At Westminster, there’s more to come – Sir Philip Green is due to appear before MPs next week to account for his role in the BHS saga, amid accusations by Mr Chappell that he blocked attempts to save the company, and calls for him to be stripped of his knighthood. MPs have also recalled Mr Ashley to answer more questions – this time about his own involvement in BHS, after he couldn’t resist confirming he had tried to buy the company out of administration.
As a spectacle, it might be squeezed by the Euros and the latest EU stair-heid rammy, but given the choice between watching that or Romania v Switzerland, I know what I’d choose. Bring the popcorn.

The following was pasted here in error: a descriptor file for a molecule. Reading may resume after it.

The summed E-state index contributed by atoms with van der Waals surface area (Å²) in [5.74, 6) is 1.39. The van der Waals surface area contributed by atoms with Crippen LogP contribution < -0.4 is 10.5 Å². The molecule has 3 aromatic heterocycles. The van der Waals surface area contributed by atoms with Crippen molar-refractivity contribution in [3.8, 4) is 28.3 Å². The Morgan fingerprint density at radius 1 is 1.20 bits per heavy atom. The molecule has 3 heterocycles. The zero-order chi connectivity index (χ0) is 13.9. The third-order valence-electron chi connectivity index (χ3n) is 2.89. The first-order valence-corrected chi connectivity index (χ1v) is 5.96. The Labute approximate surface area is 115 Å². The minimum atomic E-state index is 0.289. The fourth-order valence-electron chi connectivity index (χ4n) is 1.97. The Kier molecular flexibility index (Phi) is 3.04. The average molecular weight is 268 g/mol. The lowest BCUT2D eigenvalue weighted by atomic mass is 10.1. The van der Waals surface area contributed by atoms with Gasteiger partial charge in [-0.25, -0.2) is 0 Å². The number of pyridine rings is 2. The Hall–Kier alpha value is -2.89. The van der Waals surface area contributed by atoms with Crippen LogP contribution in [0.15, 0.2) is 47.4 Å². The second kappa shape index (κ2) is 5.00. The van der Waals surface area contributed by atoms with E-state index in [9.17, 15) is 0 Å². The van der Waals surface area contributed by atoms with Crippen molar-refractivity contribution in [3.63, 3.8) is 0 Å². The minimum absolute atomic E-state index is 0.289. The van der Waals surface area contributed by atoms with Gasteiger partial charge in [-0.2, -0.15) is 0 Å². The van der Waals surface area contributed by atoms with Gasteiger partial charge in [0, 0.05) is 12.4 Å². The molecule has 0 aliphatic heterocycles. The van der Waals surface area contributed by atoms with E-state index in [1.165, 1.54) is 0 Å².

The political theatre has a purpose. Some may dismiss the hearings as show trials, but they’re one of the only mechanisms available to make the private sector accountable to the electorate. A few celebrated campaigns aside, it’s actually incredibly difficult to get consumers to change their habits. Three years of revelations about Sports Direct had little impact on the company’s bottom line, and its share price actually rose as the committee hearing was taking place. If people can’t be encouraged to vote with their wallets by revelations of exploitative work practices, then the public embarrassment suffered by Messrs Ashley and Chappell is the next best way to encourage them to change how they do business.
The biggest names in politics may be daily grinding each other’s credibility into dust, and turning off swathes of voters in the process. But quietly, in the background, it has been a very good week for Westminster.
Try, if you can, to keep that in mind in the run up to June 23.